Even Shakespeare reckons they're a bit shit. One of my favourite Shakey soliloquies is the one from As You Like It, where Jaques goes on about the Seven Ages of Man. All the world's a stage, he mopes, and we're all actors in it, playing seven acts or ages, if you will. The last age of man is "...second childishness and mere oblivion/Sans teeth, sans eyes, sans taste, sans everything." Now bear in mind Jaques describes the first childishness man experiences as "mewling and puking in the nurse's arms", so I think we can deduce from that that he meant that you're born shitting into your nappy and you'll leave as you came in.
Now, the other day, I'm on the platform waiting to go home. Yeasayer was on the iPod as I had to cheer myself from the ignominy of having to sign on again (I've got a law degree for Christ's sake, what am I doing on the dole? Oh, I know, I'm lazy) and before I know it, there's an old chap dressed in an ill-fitting mismatched blazer-tie-trousers combo remonstrating with me (why do old men always dress in suits? Where are you going dressed so smart?). What's your beef, Old Man, I asked him as I pulled out the headphones from my tiny tiny ears. Where's the bloody train? he says, over and over again. I'm sure it'll come soon, I reassured him. Some time elapsed. Well, where is it? he kept barking. And he had a point. The train was taking longer than usual to get here. And it was quite cold. And it was starting to rain.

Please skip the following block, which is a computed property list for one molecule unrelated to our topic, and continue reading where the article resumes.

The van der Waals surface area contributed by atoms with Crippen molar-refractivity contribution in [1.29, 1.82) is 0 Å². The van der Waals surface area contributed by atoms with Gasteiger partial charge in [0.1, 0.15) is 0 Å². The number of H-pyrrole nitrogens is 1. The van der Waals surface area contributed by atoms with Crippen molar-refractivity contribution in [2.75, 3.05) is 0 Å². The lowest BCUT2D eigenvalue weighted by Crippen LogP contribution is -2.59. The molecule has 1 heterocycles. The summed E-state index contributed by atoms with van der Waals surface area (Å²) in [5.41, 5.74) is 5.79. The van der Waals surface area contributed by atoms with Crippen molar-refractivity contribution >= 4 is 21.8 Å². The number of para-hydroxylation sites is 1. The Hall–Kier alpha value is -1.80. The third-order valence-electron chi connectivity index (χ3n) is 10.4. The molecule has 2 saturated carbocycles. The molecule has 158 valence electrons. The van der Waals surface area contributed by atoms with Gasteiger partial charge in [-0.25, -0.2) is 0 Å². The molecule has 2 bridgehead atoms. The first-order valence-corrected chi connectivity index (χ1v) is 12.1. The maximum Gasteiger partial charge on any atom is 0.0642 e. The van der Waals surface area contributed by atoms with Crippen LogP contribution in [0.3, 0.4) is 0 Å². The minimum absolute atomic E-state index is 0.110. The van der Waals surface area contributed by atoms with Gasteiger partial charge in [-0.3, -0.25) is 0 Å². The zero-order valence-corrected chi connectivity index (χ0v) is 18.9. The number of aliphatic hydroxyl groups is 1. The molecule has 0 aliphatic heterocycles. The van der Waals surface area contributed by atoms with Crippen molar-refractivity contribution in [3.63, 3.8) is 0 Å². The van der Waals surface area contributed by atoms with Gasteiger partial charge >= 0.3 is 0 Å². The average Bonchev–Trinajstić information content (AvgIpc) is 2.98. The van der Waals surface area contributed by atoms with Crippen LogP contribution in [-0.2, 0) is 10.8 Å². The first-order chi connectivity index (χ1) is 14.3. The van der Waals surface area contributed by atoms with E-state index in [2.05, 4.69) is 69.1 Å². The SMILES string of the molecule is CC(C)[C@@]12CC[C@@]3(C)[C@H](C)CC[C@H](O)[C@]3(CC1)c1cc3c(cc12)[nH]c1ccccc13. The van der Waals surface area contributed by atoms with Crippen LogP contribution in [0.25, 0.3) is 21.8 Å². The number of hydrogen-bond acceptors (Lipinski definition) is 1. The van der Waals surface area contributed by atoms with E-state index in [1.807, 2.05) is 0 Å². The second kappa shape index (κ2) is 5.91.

Before you know it, Old Man was busy marching up and down the platform looking for someone to complain to, and remonstrating with the other would-be passengers about the whereabouts of the train. There's quite the immigrant population in Barking and all these Bosnians were kinda looking at him like he was bonkers. And he was bonkers, don't get me wrong. But I'll tell you something, he had the Glint in his eyes.